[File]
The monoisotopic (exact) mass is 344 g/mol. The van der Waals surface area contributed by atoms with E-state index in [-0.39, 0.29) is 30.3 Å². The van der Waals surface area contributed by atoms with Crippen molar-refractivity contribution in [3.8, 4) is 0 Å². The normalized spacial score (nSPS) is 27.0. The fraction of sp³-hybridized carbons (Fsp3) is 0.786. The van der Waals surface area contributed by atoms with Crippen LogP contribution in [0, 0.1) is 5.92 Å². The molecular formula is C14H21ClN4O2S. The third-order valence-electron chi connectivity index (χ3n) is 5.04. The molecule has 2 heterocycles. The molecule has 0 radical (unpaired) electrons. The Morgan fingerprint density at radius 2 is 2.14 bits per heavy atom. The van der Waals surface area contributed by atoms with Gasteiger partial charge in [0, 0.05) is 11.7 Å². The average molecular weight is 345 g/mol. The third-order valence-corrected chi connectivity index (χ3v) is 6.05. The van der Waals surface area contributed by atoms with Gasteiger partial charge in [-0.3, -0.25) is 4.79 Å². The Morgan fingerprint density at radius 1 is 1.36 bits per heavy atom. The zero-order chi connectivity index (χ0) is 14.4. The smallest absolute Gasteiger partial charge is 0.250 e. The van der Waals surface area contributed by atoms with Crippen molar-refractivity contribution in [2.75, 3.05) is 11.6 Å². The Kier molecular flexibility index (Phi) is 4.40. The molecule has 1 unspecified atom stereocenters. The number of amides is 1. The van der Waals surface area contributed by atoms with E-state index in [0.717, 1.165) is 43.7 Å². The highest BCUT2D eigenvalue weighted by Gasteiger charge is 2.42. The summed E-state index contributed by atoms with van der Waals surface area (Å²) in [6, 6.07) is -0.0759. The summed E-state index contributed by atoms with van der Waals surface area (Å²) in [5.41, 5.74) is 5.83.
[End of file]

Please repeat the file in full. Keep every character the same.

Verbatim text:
The monoisotopic (exact) mass is 344 g/mol. The van der Waals surface area contributed by atoms with E-state index in [-0.39, 0.29) is 30.3 Å². The van der Waals surface area contributed by atoms with Crippen molar-refractivity contribution in [3.8, 4) is 0 Å². The normalized spacial score (nSPS) is 27.0. The fraction of sp³-hybridized carbons (Fsp3) is 0.786. The van der Waals surface area contributed by atoms with Crippen LogP contribution in [0, 0.1) is 5.92 Å². The molecular formula is C14H21ClN4O2S. The third-order valence-electron chi connectivity index (χ3n) is 5.04. The molecule has 2 heterocycles. The molecule has 0 radical (unpaired) electrons. The Morgan fingerprint density at radius 2 is 2.14 bits per heavy atom. The van der Waals surface area contributed by atoms with Gasteiger partial charge in [0, 0.05) is 11.7 Å². The average molecular weight is 345 g/mol. The third-order valence-corrected chi connectivity index (χ3v) is 6.05. The van der Waals surface area contributed by atoms with Gasteiger partial charge in [-0.3, -0.25) is 4.79 Å². The Morgan fingerprint density at radius 1 is 1.36 bits per heavy atom. The zero-order chi connectivity index (χ0) is 14.4. The smallest absolute Gasteiger partial charge is 0.250 e. The van der Waals surface area contributed by atoms with Crippen molar-refractivity contribution in [2.75, 3.05) is 11.6 Å². The Kier molecular flexibility index (Phi) is 4.40. The molecule has 1 unspecified atom stereocenters. The number of amides is 1. The van der Waals surface area contributed by atoms with E-state index in [0.717, 1.165) is 43.7 Å². The highest BCUT2D eigenvalue weighted by Gasteiger charge is 2.42. The summed E-state index contributed by atoms with van der Waals surface area (Å²) in [6, 6.07) is -0.0759. The summed E-state index contributed by atoms with van der Waals surface area (Å²) in [5.41, 5.74) is 5.83.